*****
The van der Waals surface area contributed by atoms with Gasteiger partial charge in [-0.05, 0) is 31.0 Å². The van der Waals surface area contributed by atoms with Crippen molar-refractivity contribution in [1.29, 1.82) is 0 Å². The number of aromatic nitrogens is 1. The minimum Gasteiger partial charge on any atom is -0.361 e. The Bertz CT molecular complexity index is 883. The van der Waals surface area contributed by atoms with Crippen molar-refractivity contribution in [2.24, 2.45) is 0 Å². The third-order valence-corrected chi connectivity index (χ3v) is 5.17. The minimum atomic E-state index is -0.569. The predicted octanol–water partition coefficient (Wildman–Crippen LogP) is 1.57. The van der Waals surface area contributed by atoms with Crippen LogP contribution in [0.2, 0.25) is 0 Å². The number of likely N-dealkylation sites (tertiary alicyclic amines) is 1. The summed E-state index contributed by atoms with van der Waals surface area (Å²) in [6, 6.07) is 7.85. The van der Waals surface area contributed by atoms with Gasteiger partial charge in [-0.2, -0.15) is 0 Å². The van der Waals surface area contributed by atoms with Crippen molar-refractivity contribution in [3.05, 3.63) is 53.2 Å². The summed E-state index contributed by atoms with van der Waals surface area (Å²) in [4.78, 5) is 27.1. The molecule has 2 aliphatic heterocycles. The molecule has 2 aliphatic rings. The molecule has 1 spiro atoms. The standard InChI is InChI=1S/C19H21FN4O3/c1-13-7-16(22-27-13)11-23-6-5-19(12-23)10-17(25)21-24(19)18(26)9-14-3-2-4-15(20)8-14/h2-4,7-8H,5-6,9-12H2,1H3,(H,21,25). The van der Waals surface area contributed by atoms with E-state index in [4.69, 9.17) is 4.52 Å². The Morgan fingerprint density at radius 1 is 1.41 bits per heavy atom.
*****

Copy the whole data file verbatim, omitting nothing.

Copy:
The van der Waals surface area contributed by atoms with Gasteiger partial charge in [-0.05, 0) is 31.0 Å². The van der Waals surface area contributed by atoms with Crippen molar-refractivity contribution in [1.29, 1.82) is 0 Å². The number of aromatic nitrogens is 1. The minimum Gasteiger partial charge on any atom is -0.361 e. The Bertz CT molecular complexity index is 883. The van der Waals surface area contributed by atoms with Crippen molar-refractivity contribution in [2.24, 2.45) is 0 Å². The third-order valence-corrected chi connectivity index (χ3v) is 5.17. The minimum atomic E-state index is -0.569. The predicted octanol–water partition coefficient (Wildman–Crippen LogP) is 1.57. The van der Waals surface area contributed by atoms with Crippen LogP contribution in [0.2, 0.25) is 0 Å². The number of likely N-dealkylation sites (tertiary alicyclic amines) is 1. The summed E-state index contributed by atoms with van der Waals surface area (Å²) in [6, 6.07) is 7.85. The van der Waals surface area contributed by atoms with Gasteiger partial charge in [-0.2, -0.15) is 0 Å². The van der Waals surface area contributed by atoms with Crippen molar-refractivity contribution in [3.05, 3.63) is 53.2 Å². The summed E-state index contributed by atoms with van der Waals surface area (Å²) in [4.78, 5) is 27.1. The molecule has 2 aliphatic heterocycles. The molecule has 2 aliphatic rings. The molecule has 1 spiro atoms. The standard InChI is InChI=1S/C19H21FN4O3/c1-13-7-16(22-27-13)11-23-6-5-19(12-23)10-17(25)21-24(19)18(26)9-14-3-2-4-15(20)8-14/h2-4,7-8H,5-6,9-12H2,1H3,(H,21,25). The van der Waals surface area contributed by atoms with E-state index in [4.69, 9.17) is 4.52 Å². The Morgan fingerprint density at radius 1 is 1.41 bits per heavy atom.